ekolis wrote:We have first person (I see), second person (you see), and third person (he sees) - but what you do you call "one sees"? Fourth person?
One sees is third person. He/she/it. One is no different. It is not the pronoun that determines person number, (at least not in English,) it's position of the subject relative to speaker or voice in a sentence, clause or phrase.
First person: speaker is the group or element of the group, as "I see," or "we see". Singular or plural, both are first person.
Second person: speaker is addressing listener. "You see," the you can be singular or plural.
In hybrid cases, of for example "you and I" in English, it's proper to omit the second person for determining case of the pronoun. "You and I see" (because it's "I see") instead of "You and me see" (that would result in "me see," and "me" is a direct or indirect object, NOT a subject form) nor would it be right to use "You and I sees" as "sees" implies the third person.
In English, as well as, I think many if not most other modern languages, (don't get mad if you know one that doesn't, I wrote "most", not "all") any person noun, pro, proper, or common, can fall in conversation or writing into one of three categories: the one or ones speaking, the one or ones being spoken to, and the third, much broader category, the one or ones being spoken OF, or about. These, third persons, are neither speaking nor being addressed. The English pronouns 'he,' 'she,' 'it,' and 'they' are the principal constituents of this group. He sees, she sees, it sees, they see, etc. By contrast, his, her, hers, them, theirs, are not subject forms of the pronouns, they are objects, ordinary and possessive.
For example: It (third person subject) is (transitive verb of equivalence or state of being) hers (of, pertaining to, or belonging to her, a female person in the third person possessive).
Note how no word in the sentence indicates who is speaking or being spoken to. To do this, you'd have to add symbols representing them, (or one would have to add... more on this in a moment).
So our sentence becomes: "I (first person singular) tell (transitive verb denoting informational conveyance) you, (second person of unspecified number) it (third person subject) is (transitive verb of equivalence or state of being) hers (of, pertaining to, or belonging to her, a female person in the third person possessive). Note how doing this does not change the essential meaning of the sentence, only serves to add emphasis. Whatever "it" is, it is still being alleged to belong to "her", whomever she is, both before and after the addition of the "I tell you". This also doesn't change if you change the persons, "He told them, it is hers," or even "It told me, it is hers." Such as "it" was marked with her initials, as a piece of pottery. "I saw her initials, her mark, on the bottom. It told me, it is hers." And so on and so forth.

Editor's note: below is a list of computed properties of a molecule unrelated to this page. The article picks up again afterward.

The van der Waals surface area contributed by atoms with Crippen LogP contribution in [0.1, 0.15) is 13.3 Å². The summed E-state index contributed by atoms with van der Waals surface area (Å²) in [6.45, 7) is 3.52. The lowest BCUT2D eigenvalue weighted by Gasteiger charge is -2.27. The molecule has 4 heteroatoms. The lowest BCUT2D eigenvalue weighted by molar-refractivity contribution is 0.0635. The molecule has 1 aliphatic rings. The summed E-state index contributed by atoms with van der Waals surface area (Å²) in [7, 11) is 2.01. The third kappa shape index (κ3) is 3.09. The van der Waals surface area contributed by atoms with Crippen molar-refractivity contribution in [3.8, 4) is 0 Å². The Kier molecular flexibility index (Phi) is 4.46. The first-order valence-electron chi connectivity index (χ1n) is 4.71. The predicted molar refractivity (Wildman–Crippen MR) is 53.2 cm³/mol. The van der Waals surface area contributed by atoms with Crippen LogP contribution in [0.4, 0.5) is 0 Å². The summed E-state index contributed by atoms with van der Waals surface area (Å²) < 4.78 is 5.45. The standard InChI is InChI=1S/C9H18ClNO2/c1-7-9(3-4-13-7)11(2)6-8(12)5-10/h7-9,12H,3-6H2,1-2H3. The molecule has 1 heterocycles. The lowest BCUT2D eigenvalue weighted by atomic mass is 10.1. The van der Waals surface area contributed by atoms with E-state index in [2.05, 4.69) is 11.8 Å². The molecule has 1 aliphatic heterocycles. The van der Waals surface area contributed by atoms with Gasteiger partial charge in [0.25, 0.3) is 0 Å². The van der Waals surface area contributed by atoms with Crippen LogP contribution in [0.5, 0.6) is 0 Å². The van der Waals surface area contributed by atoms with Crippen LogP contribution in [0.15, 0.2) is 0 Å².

Now as for "one", the word is used in the place of "you," in a construction such as "if one could see it" that is pretty strictly a second person. However, it is not specific to the person listening, and implies that the person listening, or someone else perhaps, is taken as the subject. I have also heard it used in the first person, though this is much rarer. It serves to depersonalize the pronoun. It is the linguistic equivalent of using an entire outstretched hand to indicate something visually, rather than a single finger, it is principally a matter of politeness. A servant in a formal situation might say, "May one inquire after the lady's relatives?" however, this is rare nowadays, I think. "It is important that one does not close one's zipper while one's member lies directly in its path," is more polite, despite meaning the same thing, as the expression "Don't zip up with it in the way," (with an implied "you", second person subject.)
The difference I suppose, is that "you" implicitly includes the listener, as either the entire subject, or a member of a subject group. "One," by contrast, may or may not include the listener. It's less finger-pointy. Consider the earlier expression "To do this, you'd have to add symbols representing them." You might feel this is almost a command, and wonder "who the devil are you to imply what I
must do?" Whereas "To do this, one would have to add symbols representing them." is much less likely to give offense. I could be talking about ANYONE, not necessarily YOU. Note the difference, going back to the question, between "one sees" and "one see". Since one is inherently singular, one sees is surely third person singular. "One see" would therefore be a subject/verb number disagreement, or "one" is forced into the stead of you, as the uncommon, polite form. It is never used this way, because such a construction would be, for instance, in the place of "you" in "You see?" (Short for "Do you see" or "Don't you see"?) Since the question is being asked of a specific person (the listener,) it makes no sense to try to sidestep the finger-pointing, because in asking "do you see?" I am not asking if some generic, hypothetical person sees, I am asking if THE LISTENER, YOU
One thinks one can see, that in this case, "I
can see," is definitely more appropriate, and doesn't sound awkward or excessively forward.H.S.